Eventually arrives
To make the toast

And there, deep in the desert,
Where Australia elevates
Its only true cathedral,
I saw that the hotel terrace
Was full of centipedes
Who sounded like a fry-up on fast forward
The clearest indication
That death would mean erosion

Drewett as Adrastus, on the Mara:
Me and my dear producer taking five
On the empty river bank,
After I almost got killed
By the hulking crocodile,
When we sat in those cane chairs
To watch flamingos landing
And taking off
The place was like Heathrow
With better weather
An invisible control tower
And no duty-free:
Drewett, the world’s expert
On what could be accumulated
In the airport sales halls,
Realised, getting ready to go home,
That what we saw would be the only treasure:
You had to take your loot in visions,
And best of them was birds like jiffy bags
On stilts that spilled pink powder —
A walking cloud of them, pick up your feet.

There must be somewhere in the mind
A mechanism fine-tuned to remember
Somewhere between a concept and a threat
When I was young and travelling with my mother
In a train to Armidale through textbook
Rolling hills
One of the rolling hills rolled extra
And headed for the horizon:
It was a sea of kangaroos.

Today I get exactly the same kick
From low-level aerial footage
Of a zillion wildebeest
Spooked by a pride
Of lions and running to escape the commentary
Of David Attenborough
Who airily concludes
There are far too many humans
But in the natural world
There is a benevolence to many-ness.

It would help to see all the snow-leopards left
Crowd a single ridge like an audience
For an early evening charity event
At the Met and suddenly
My mind is full of all the mass assemblies
Of living creatures that I have regarded
As luxuries even when on their own:
Mass rallies of meerkats, torrents of field mice,
Those penguins of the Antarctic islands
That pour themselves into the booming ocean
Like blubbering rubble
Mere cocktail snacks for here-comes-trouble orcas
Cetaceans with such shitty personalities
They punish baby seals for being cute
And enjoy the role of torturer
With the typical dumb glee
Of those whose power
Is their solitary attainment,
Sheer muscle their dimension
The only appropriate reaction
Is by Spencer Tracy
In Judgment at Nuremberg
An infinite regret.

But in the greatest on-screen dialogue
Ever to feature Dietrich
She did not appear at all
Accepting that her looks were gone for good
Maximilian Schell
Just interviewed her voice.
It was a funeral in Berlin

Heading for England through the Sunda Strait
I thought, while the porpoises were hurdling
The swell to the forefront of the ship,
“There, then, we won’t be running out
Of porpoises.”
I think I wrote a poem about that lot
But I’m starting to forget.
Of course I am
Every lyrical memory
I ever had is by now fleeing
Towards where the sky turns into jewellery
And anyway when I think
Of that district now
I think of Perth.

The year that I was born
The cruiser Amphion transferred
To the RAN and got her new name Perth
She went to the World’s Fair in New York
There’s a photo of her in the Panama Canal
On March 31, 1940 she was tied up
At Garden Island and my mother might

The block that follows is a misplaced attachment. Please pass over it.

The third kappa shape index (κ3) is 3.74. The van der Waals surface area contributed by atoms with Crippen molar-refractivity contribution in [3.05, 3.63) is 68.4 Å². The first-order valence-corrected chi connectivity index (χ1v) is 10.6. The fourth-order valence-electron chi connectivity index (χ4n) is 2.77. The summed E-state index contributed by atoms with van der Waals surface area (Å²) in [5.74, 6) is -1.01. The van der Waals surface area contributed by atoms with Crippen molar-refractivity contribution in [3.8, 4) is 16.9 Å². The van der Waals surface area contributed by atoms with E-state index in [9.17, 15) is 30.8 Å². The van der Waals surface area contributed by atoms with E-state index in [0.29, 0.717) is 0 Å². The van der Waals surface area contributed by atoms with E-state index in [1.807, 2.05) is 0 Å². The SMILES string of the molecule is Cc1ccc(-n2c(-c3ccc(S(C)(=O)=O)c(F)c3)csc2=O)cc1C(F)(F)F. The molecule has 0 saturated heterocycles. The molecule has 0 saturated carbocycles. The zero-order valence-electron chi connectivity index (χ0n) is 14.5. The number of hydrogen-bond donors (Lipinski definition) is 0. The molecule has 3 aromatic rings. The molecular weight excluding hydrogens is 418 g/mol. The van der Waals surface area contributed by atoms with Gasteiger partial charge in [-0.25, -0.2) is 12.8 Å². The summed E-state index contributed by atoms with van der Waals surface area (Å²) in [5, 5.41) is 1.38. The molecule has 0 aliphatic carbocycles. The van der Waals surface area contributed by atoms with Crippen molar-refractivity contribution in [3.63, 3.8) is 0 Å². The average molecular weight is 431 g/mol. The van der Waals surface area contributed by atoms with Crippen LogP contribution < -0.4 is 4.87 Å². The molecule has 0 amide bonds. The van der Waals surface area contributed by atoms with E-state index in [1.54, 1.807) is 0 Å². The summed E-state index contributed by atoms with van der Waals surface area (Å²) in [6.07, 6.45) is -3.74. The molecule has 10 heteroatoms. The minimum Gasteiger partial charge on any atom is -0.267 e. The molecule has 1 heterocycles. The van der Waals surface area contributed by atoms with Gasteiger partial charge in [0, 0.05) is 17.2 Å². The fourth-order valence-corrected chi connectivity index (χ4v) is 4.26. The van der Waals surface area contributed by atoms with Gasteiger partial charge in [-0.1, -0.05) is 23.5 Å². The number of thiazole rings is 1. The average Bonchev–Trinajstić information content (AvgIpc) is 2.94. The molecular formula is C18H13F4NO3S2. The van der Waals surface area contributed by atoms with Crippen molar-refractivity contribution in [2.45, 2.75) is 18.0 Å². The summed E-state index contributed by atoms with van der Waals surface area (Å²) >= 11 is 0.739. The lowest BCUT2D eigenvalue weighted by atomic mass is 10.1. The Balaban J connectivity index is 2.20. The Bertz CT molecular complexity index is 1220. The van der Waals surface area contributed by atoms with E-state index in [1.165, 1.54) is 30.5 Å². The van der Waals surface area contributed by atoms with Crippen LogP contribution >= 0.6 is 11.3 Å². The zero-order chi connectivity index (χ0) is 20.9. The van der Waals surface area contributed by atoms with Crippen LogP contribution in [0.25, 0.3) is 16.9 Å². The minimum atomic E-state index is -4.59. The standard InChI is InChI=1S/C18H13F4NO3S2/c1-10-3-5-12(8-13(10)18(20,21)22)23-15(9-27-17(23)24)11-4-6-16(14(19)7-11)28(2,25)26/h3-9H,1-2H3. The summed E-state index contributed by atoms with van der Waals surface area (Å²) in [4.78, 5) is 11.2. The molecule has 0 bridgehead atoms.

Have seen her
On the night of March 28—29
She was at Matapan
She sank in the Sunda Strait
And lent her fame
To the city she was named for
The city famous for being somewhere
Where nothing had ever happened.
The poet Harry Hooton
— I saw him once, at the Royal George Hotel —
Wrote an immortal mini-epic poem.
I give you the whole thing:
“In the midst of life
We are in Perth.”

And the house came down
As it did at Kakadu
Where I watched a fat man in a flat bush hat
Haul out a barramundi
That was bigger than his little boat
And him put together,
While nearby our helicopter
Went skirting the escarpment
Like a scolding skua screaming
The place down when a wave
Stone-walls, and drops of foam
Whistle like bullets

After our quiz-kid class transferred to Hurstville
And School Swimming switched to Ramsgate Baths
Our teacher Mr Leonard, giving us
Something to aim at, threw back somersaults
From the low board. Forever in full thrall
To his fine example, I have rarely mentioned it
Before today. In the war he navigated
Lancasters all the way to Germany
And back. A terrific teacher,
So why, till now, have I always left him out,
Except for the occasional fleeting name-check?
The answer is too easy and still too daunting.
The ideal father figure, he raised the question,
Simply by being there, of what life would have been
Like if my father had come home.
The answer is still spinning, like a man
In space. When he went into the water
His thumbs were lightly placed beside the seams
Of his swimming trunks as if it were no effort,
Just a routine acknowledgment of neatness,
As an ideal, the way I still think now
That rhymes should be.

And why is he appearing only now, long later?
The secret of the effort I have put
Into forgetting him for these three quarters
Of a century has to be he was so clearly
The answer to my wish.
è una festa, la mia vita,
Says Guido to Luisa
In Otto e mezzo:
Arrogant even in apology
As befits his character.

The equinox is near, and in the windows
Of the infusion clinic shines a soft spring light
With a twinge of the cannula